Israel and Palestine Would Make $173 Billion If They Stopped Fighting Today

<a href="http://en.wikipedia.org/wiki/Two-state_solution#/media/File:Israel-Palestine_peace.svg">Wickey-nl </a>/WikiMedia

For indispensable reporting on the coronavirus crisis, the election, and more, subscribe to the Mother Jones Daily newsletter.


There are many reasons to resolve the Israeli-Palestinian conflict. According to a recent study, there might even be 173 billion reasons.

Researchers at the Rand Corporation’s Center for Middle East Public Policy recently mounted a study to determine the net economic costs and benefits of various alternatives in the Middle East over the next ten years. They looked at five possible scenarios: a two state solution; a coordinated unilateral withdrawal of 60,000 Israelis from much of the West Bank, with 75 percent of the cost covered by the international community and 25 percent of the bill footed by Israel; an uncoordinated unilateral withdrawal, in which only 30,000 Israeli settlers leave the West Bank and Israel bankrolls the withdrawal completely; nonviolent Palestinian resistance to Israel through boycotts of Israeli products in the region, and diplomatic efforts in the UN; and a violent Palestinian uprising beginning Gaza, with the potential to spread to the West Bank and involve players like Hezbollah.

The study asserts that the two-state solution is most profitable, and could allow Israel to gain $123 billion by 2024. Assuming that an agreement is reached and Israel retreats to the 1967 borders (save for agreed-upon swapped territories), 100,000 Israeli settlers relocated from the West Bank to Israel, Palestinian trade and travel restrictions are lifted, and up to 600,000 refugees are returned to their homes in the West Bank and Gaza, the changes in “direct and opportunity costs”—among them a projected 20 percent increase in tourism and a 150 percent increase in Palestinian trade—would be immediate boons. The peace would bring the cessation of Arab country trade sanctions and with it, a raise of Israel’s GDP by $23 billion over what it would have been under the status quo. Palestine would pocket over $50 billion under these conditions. Palestinians would see an average per capita income increase of approximately 36 percent. Under such a peace accord, Israelis would experience a 5 percent increase in income.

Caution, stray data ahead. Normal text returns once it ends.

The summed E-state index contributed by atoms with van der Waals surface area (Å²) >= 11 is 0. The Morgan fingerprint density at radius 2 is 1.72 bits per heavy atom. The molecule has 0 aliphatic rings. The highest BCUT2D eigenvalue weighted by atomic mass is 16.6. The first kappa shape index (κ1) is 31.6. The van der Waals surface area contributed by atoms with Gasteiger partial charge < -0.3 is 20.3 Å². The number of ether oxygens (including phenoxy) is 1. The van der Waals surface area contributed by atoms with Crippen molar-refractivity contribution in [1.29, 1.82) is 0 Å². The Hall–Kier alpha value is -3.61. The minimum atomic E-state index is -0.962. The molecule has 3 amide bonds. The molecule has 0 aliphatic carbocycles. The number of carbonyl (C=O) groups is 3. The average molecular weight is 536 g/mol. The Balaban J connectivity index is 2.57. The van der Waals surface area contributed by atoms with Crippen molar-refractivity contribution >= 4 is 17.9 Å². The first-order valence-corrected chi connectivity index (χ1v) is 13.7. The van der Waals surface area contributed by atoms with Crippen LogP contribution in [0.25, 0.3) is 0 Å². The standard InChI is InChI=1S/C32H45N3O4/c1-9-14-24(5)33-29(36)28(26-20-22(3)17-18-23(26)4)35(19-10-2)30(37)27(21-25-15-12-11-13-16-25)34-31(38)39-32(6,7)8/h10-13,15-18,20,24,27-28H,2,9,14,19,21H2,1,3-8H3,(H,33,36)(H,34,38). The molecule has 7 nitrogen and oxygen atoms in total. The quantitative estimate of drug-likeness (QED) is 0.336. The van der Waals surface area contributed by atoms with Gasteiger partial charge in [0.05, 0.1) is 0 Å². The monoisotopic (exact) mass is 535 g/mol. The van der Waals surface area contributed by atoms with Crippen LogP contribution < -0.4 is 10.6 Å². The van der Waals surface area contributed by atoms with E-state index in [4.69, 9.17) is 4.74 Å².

Conversely, the study found that “a return to violence would have profoundly negative economic consequences for both Palestinians and Israelis.” Specifically, it estimates that per capita GDP would fall by 46 percent in Gaza and the West Bank, and by 10 percent in Israel.

The study was posted with an interactive calculator that allows users to estimate GDP increases and decreases with changes in the Israeli defense budget or an influx of Palestinian workers in Israel.

Dear Reader,

This feels like the most important fundraising drive since I've been CEO of Mother Jones, with staggeringly high stakes and so much uncertainty. In "News Is Just Like Waste Management," I try to unpack the reality we all face and how we can rise to the challenge. If you're able to, this is a critical moment to support Mother Jones’ nonprofit journalism: We need to raise $400,000 to help cover the vital reporting projects we have planned, and right now is no time to pull back.

Monika Bauerlein, CEO, Mother Jones

Dear Reader,

This feels like the most important fundraising drive since I've been CEO of Mother Jones, with staggeringly high stakes and so much uncertainty. In "News Is Just Like Waste Management," I try to unpack the reality we all face and how we can rise to the challenge. If you're able to, this is a critical moment to support Mother Jones’ nonprofit journalism: We need to raise $400,000 to help cover the vital reporting projects we have planned, and right now is no time to pull back.

Monika Bauerlein, CEO, Mother Jones

We Recommend

Latest

Sign up for our free newsletter

Subscribe to the Mother Jones Daily to have our top stories delivered directly to your inbox.

Get our award-winning magazine

Save big on a full year of investigations, ideas, and insights.

Subscribe

Support our journalism

Help Mother Jones' reporters dig deep with a tax-deductible donation.

Donate